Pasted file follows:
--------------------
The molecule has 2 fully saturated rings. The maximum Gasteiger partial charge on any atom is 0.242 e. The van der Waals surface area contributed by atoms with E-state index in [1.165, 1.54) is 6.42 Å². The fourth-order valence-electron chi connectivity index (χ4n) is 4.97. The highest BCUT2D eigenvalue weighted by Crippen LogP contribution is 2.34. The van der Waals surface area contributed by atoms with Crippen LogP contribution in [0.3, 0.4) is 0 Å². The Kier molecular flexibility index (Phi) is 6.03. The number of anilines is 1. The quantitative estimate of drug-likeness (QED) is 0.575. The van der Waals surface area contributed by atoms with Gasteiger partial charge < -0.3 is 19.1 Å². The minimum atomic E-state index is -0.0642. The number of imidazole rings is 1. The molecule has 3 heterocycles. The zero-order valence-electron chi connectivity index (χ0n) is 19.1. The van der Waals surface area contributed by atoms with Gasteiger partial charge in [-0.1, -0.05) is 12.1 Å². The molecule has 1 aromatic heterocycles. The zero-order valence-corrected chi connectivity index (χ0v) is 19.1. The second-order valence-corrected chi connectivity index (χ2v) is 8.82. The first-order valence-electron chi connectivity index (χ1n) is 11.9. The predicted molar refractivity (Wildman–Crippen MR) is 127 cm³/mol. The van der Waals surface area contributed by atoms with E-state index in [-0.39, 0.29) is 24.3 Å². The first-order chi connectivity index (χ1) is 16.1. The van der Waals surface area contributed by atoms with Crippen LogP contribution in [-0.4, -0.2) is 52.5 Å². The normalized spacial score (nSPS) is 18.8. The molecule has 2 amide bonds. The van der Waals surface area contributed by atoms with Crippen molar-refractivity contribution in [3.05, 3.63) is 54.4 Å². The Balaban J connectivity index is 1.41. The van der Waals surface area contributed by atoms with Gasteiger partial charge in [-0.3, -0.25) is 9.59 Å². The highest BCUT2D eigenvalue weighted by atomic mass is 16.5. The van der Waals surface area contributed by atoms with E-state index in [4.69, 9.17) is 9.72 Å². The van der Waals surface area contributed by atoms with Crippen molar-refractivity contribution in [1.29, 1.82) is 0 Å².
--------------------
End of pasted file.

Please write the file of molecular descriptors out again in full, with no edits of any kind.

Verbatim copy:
The molecule has 2 fully saturated rings. The maximum Gasteiger partial charge on any atom is 0.242 e. The van der Waals surface area contributed by atoms with E-state index in [1.165, 1.54) is 6.42 Å². The fourth-order valence-electron chi connectivity index (χ4n) is 4.97. The highest BCUT2D eigenvalue weighted by Crippen LogP contribution is 2.34. The van der Waals surface area contributed by atoms with Crippen LogP contribution in [0.3, 0.4) is 0 Å². The Kier molecular flexibility index (Phi) is 6.03. The number of anilines is 1. The quantitative estimate of drug-likeness (QED) is 0.575. The van der Waals surface area contributed by atoms with Gasteiger partial charge < -0.3 is 19.1 Å². The minimum atomic E-state index is -0.0642. The number of imidazole rings is 1. The molecule has 3 heterocycles. The zero-order valence-electron chi connectivity index (χ0n) is 19.1. The van der Waals surface area contributed by atoms with Gasteiger partial charge in [-0.1, -0.05) is 12.1 Å². The molecule has 1 aromatic heterocycles. The zero-order valence-corrected chi connectivity index (χ0v) is 19.1. The second-order valence-corrected chi connectivity index (χ2v) is 8.82. The first-order valence-electron chi connectivity index (χ1n) is 11.9. The predicted molar refractivity (Wildman–Crippen MR) is 127 cm³/mol. The van der Waals surface area contributed by atoms with E-state index in [-0.39, 0.29) is 24.3 Å². The first-order chi connectivity index (χ1) is 16.1. The van der Waals surface area contributed by atoms with Crippen LogP contribution in [-0.4, -0.2) is 52.5 Å². The normalized spacial score (nSPS) is 18.8. The molecule has 2 amide bonds. The van der Waals surface area contributed by atoms with Crippen molar-refractivity contribution in [3.05, 3.63) is 54.4 Å². The Balaban J connectivity index is 1.41. The van der Waals surface area contributed by atoms with Gasteiger partial charge in [-0.3, -0.25) is 9.59 Å². The highest BCUT2D eigenvalue weighted by atomic mass is 16.5. The van der Waals surface area contributed by atoms with E-state index in [4.69, 9.17) is 9.72 Å². The van der Waals surface area contributed by atoms with Crippen molar-refractivity contribution in [1.29, 1.82) is 0 Å².